These have been the latest chants coming out of the mouths of TiR human fruits the past few months. Bert the Old Banana, Lady Land (A.K.A. Compostella), and Jessica the Californian Jazz Apple have been visiting theatres, after school clubs and community arts centres making noise and (literally) a ‘song and dance’ about how to prevent food waste in the UK.

And whilst they have been lamenting this terrible waste, extravagantly via pantomimic moments, they have equally been celebrating the great opportunities and offering real solutions for helping stop food waste.

These public events have been described using the theatre term of ‘scratch’ meaning they were part of a development process and we were keen for audience feedback. It has all been part of creating this interactive, edible foodie show for TiR’s Edible Education programme which seeks to communicate to kids about the realities behind food that is needlessly wasted in the UK, helping them to consider how as individuals and within their communities, they can take action to combat it.

Read on for the full story…

Bert, Jessica and Lady Land are the central characters, supported by Dot, Doris, Doreen and Deirdre – a gaggle of dinner ladies – some a little more outrageous than others! The show opens with Lady Land preparing for the Food Vision Song Contest, which she is desperate to win in order to communicate to the world about food waste and the life-cycle of vegetables, but not a natural musician, she needs some help to win. Bert and Jessica, as long-time song contest winners, step in to help, calling on the talents of the willing audience as choir and orchestra members. Together, Lady Land, Bert, Jess, dinner ladies, and audience come together to write lyrics, drum a beat (thanks to a selection of pots and pans, potato mashers and soup ladles) and create some dance moves of which the sternest of judges couldn’t resist! Once the song is ready for the competition, the audience is then broken up into smaller groups of peppers, carrots and broccoli and are whisked off on a whirlwind tour of the food system. Within these groups, they rotate around three stations learning about compost and its crucial role in continuing the food cycle with Lady Land, wonky veg (where over 20% of fruit is rejected by supermarkets simply due to cosmetic standards) with Jessica, and with Bert they learn about best before v. sell by dates and what to do with fruit that’s getting a little old. For some encouragement, Bert has a delicious selection of banana muffins made from surplus bananas, Jess has succulent apples canapés and Lady Land offers a super fruit juice.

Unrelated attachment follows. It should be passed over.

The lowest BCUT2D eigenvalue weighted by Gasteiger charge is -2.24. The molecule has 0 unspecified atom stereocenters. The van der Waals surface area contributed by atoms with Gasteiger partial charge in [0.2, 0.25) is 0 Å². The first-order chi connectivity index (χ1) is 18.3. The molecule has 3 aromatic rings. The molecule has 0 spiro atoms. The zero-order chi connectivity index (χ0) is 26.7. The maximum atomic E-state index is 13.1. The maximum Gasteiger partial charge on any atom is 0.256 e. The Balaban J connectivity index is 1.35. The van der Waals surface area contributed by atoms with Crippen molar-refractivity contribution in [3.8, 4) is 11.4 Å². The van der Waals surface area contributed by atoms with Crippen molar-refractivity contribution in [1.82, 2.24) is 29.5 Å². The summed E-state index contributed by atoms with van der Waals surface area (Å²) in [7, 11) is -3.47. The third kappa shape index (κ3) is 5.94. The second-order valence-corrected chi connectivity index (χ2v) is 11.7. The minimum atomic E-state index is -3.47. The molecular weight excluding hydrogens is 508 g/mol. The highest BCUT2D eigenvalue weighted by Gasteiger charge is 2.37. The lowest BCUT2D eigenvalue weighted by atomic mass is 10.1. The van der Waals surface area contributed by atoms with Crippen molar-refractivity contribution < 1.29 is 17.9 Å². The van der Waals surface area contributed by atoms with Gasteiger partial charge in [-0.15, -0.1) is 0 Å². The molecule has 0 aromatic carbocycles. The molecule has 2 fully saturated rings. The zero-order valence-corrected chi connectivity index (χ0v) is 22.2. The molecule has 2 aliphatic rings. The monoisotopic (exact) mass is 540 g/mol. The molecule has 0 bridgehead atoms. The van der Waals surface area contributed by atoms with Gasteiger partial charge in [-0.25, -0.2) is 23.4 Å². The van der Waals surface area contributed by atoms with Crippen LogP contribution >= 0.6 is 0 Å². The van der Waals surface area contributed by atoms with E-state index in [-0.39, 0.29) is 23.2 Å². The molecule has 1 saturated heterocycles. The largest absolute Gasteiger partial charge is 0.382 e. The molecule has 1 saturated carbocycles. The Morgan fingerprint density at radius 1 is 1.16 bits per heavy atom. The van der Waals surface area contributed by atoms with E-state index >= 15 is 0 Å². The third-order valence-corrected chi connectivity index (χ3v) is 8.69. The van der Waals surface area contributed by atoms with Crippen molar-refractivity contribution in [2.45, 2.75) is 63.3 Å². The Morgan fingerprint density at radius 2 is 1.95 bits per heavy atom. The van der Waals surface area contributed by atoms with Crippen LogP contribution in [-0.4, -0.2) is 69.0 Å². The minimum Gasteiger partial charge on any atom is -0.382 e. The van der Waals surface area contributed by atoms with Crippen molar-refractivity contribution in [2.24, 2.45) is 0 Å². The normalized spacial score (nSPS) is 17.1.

TiR believes in communicating about food waste through feasting celebration in a way that inspires people to take action from feeling a sense of agency and empowerment as individuals and within their own communities. For more information on Edible Education, and if you would like to involve your school, please contact mickeyoreedy@gmail.com

 IMG_20141110_101426 smaller for wordpress

Page 1 of 3212345678910...2030...»»
Links:timberland pas cherair max pas chernike air max pas cher
TiR RSS Feed TiR Flickr Photos

This is
Rubbish

Speak with your mouthful

Supported by: